In March of this year, after 2 separate crashes killed a combined 346 people, the Boeing 737 Max was grounded. Details from the 2 incidents showed that they were both caused by the same issue…the MCAS, or maneuvering characteristics augmentation system malfunctioning. The MCAS is designed to keep the aircraft from stalling, by pushing the nose of the plane down. As you might imagine, it’s not a good thing when it malfunctions and begins pushing the nose of the plane down during normal flight. Since it can’t be physically overpowered by the pilots, and most weren’t trained to override it, it was a tragedy looking for a place to happen and, sadly, it did…twice.
Boeing 737 Max: Why Quality Control Matters – Errors of Omission
On November 15th, 2016, Mark Forkner, a technical pilot for Boeing, reported that the MCAS flight system on the Boeing 737 Max was “running rampant” while he was undergoing flight testing in a flight simulator. This was roughly 2 years before the Boeing 737 Max was certified, but for some reason…and I’ll leave the speculation out…the FAA was not notified of the problems. And, according to this article from CBC News, the MCAS was only mentioned once in the Boeing 737 Max manual, in the abbreviations section. The article quoted Judson Rollins, a New Zealand based aviation consultant as saying; “I think the fairly obvious conclusion is that a broader explanation of MCAS was included in an earlier edition of the manual, and somewhere along the way it ended up on the cutting room floor.”
He also added that he believes it was likely to cut “to prevent the MCAS from having to be included in 737 Max transition training, which in turn would save 737 Max operators training costs.” Raymond Hall, for former Air Canada pilot was quoted in the article as well, and his words cut to the heart of the matter; “The system is critical to the safety of the flight. And pilots ought to have known that it was there, ought to have been able to recognize it when it was implemented, and ought to have been able to respond effectively.”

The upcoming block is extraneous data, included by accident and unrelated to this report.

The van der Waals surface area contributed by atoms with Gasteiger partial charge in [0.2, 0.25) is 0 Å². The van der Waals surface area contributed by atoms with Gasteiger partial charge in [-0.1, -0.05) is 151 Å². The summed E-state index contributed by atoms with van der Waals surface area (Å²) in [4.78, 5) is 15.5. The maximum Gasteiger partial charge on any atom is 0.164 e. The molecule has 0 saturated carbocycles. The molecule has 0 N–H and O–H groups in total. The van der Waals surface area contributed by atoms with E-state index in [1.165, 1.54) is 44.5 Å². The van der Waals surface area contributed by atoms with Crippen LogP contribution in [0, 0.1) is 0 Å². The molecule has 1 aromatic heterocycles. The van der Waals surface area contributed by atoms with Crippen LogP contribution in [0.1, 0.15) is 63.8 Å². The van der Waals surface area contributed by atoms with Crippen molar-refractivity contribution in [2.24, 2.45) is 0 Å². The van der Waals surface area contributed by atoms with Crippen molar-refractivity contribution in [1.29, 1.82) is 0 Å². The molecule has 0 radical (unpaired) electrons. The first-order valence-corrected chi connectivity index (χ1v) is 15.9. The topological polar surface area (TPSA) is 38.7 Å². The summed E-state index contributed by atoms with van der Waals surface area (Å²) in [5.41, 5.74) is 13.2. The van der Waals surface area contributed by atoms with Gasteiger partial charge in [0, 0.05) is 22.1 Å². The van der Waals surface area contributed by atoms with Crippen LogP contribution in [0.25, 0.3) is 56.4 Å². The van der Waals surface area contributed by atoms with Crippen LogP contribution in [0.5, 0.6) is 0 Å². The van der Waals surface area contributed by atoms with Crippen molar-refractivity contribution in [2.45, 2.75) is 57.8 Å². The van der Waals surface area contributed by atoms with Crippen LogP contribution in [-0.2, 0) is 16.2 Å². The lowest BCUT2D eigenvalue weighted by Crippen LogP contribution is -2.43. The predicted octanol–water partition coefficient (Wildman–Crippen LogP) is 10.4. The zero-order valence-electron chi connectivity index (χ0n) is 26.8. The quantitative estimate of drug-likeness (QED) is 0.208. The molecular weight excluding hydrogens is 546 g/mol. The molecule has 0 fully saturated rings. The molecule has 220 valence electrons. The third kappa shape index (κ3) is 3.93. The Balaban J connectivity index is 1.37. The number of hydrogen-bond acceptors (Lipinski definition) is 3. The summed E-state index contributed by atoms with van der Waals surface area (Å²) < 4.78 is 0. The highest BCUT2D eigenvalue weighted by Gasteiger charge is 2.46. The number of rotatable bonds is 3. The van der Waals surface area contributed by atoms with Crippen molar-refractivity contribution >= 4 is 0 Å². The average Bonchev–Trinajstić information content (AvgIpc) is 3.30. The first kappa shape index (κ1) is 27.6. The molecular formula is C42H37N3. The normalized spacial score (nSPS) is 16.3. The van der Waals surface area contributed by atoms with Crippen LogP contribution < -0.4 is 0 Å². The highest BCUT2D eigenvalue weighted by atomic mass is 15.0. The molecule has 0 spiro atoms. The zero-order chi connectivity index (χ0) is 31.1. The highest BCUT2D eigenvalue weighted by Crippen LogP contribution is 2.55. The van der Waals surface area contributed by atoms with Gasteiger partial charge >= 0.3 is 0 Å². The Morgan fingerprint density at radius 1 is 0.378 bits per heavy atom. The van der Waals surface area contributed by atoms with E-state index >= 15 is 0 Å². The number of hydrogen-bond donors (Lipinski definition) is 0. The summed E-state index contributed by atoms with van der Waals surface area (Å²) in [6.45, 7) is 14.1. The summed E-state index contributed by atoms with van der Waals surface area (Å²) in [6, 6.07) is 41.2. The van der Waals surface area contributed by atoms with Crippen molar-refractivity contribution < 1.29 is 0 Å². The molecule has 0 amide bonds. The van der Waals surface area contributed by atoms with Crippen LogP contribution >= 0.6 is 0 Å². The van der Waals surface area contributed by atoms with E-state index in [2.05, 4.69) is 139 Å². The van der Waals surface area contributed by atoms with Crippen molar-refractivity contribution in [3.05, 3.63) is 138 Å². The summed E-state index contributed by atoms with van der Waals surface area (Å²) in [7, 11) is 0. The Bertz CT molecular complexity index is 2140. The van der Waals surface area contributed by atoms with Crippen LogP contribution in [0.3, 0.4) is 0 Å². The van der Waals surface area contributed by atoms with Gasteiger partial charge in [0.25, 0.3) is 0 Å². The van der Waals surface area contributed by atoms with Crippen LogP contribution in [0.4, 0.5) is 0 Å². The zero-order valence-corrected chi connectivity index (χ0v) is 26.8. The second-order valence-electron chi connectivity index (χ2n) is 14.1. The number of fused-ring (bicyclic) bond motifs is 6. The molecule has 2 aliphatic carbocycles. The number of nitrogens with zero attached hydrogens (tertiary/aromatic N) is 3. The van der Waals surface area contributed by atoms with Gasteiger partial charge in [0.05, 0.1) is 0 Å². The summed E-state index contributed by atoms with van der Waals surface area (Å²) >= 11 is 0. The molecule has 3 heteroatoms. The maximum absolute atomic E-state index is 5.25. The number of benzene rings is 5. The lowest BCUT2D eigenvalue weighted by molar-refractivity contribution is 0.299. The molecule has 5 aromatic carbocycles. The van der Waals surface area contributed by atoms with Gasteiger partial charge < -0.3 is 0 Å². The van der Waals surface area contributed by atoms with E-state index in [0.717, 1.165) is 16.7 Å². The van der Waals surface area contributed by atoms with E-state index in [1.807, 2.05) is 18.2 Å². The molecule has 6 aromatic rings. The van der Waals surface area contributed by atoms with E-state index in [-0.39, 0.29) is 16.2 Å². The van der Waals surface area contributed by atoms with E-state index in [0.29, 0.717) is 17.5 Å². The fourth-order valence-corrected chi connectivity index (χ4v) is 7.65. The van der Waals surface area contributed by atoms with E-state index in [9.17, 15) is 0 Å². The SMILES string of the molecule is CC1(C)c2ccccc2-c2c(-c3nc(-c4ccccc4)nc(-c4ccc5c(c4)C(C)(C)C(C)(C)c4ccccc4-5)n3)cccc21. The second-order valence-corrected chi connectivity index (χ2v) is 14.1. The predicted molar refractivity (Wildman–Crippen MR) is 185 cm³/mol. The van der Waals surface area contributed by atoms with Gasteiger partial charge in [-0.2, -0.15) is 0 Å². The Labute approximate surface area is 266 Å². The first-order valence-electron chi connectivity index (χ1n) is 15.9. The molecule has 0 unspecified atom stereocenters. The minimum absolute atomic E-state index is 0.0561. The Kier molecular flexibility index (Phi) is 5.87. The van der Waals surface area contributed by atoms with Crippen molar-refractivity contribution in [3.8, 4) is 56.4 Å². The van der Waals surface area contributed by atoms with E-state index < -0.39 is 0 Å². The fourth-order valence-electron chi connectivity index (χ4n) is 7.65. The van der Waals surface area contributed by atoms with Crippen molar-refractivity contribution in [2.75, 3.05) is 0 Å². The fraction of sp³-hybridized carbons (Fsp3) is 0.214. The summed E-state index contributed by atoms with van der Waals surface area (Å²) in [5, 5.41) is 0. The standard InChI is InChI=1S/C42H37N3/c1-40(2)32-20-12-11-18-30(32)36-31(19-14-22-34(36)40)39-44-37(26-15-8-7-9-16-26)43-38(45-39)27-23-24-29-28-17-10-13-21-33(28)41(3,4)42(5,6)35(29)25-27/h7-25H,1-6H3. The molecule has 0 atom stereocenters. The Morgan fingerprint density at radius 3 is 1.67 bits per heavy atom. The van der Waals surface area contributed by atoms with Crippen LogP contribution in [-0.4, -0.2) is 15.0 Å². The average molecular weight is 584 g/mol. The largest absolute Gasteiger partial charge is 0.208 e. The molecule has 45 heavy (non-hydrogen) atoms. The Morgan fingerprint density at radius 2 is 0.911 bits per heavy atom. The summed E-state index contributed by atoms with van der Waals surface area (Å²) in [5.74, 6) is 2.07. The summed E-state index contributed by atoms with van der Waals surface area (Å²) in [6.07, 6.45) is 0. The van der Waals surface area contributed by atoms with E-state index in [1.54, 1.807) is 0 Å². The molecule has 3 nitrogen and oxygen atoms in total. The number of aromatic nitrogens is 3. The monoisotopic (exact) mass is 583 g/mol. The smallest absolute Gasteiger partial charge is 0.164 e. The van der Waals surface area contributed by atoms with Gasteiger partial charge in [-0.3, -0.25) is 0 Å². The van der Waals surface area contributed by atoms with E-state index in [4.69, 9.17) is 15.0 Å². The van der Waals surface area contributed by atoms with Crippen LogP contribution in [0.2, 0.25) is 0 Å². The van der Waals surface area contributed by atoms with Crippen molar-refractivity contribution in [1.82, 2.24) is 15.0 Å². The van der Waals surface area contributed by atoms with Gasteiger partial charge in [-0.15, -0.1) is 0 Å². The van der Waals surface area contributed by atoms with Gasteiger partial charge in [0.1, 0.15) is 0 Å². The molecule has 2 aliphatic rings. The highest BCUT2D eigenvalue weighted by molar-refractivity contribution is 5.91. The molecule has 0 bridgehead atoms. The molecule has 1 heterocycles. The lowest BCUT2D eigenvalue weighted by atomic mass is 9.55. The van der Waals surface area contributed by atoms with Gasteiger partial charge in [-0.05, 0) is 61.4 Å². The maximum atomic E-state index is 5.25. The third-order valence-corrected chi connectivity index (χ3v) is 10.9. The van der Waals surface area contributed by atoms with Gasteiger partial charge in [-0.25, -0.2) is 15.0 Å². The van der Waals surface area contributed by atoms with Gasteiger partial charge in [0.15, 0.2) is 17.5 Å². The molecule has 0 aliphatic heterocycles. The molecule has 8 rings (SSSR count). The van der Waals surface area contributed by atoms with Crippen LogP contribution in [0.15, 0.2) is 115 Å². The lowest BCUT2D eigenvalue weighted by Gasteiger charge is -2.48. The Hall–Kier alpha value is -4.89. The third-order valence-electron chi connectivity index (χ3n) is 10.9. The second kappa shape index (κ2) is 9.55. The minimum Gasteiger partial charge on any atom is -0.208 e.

Boeing 737 Max: Why Quality Control Matters – It’s Not Just Boeing
In July of this year, CBS News posted a story about the first canceled order for the Boeing 737 Max. Flyadeal had had earlier planned to buy 50 Boeing 737 Max jets for 5.9 billion dollars, but reversed that decision and purchased Airbus planes instead. That was good news for Airbus, but it certainly didn’t help the airlines who had already purchased Boeing 737 Max’s for their fleets and had to ground them. As CNBC reported on October 13th, the grounding (which has gone on for almost 9 months now) are beginning to pile up huge costs for those airlines.
In the third quarter of this year alone, American Airlines has had to cancel 9,475 flights due to the groundings at a cost of roughly 140 million dollars. They expect to cancel more than 14,000 flights in the 4th quarter and early January. They have 24 Boeing 737 Max jets in their fleet and have another 76 on order. Unfortunately, American Airlines is only one of 37 airlines who have taken delivery of the Boeing 737 Max jets, so the costs to the industry are far more than just those American has suffered. Boeing took a 4.9 Billion dollar charge in the second quarter to cover compensation costs to airlines affected by the groundings…and there’s no sign the 737 Max will be cleared to fly before the end of this year, so those costs just keep going up.
Boeing 737 Max: Why Quality Control Matters – The Supply Chain
With hundreds of suppliers producing thousands of parts for the Boeing 737 Max, the ripple effect of the grounding, and subsequent slowdown in manufacturing of the jet is being felt by all. As detailed in a June 13th story in the Wall Street Journal, Robert Wall and Andrew Tangel lay out the tough decisions that are having to be made by suppliers to Boeing for the 737 Max. Though Boeing has slowed it’s production rate of 737 Max planes from 52 per month to 42 per month, it’s suppliers have not slowed their production rates as of yet. Part of the reason is that they need the extra time to catch up, because the demand for parts prior to the groundings, from the aircraft industry as a whole, was huge. Boeing and Airbus’s voracious need for parts had strained the supply lines, causing shortages of things like engines and seats.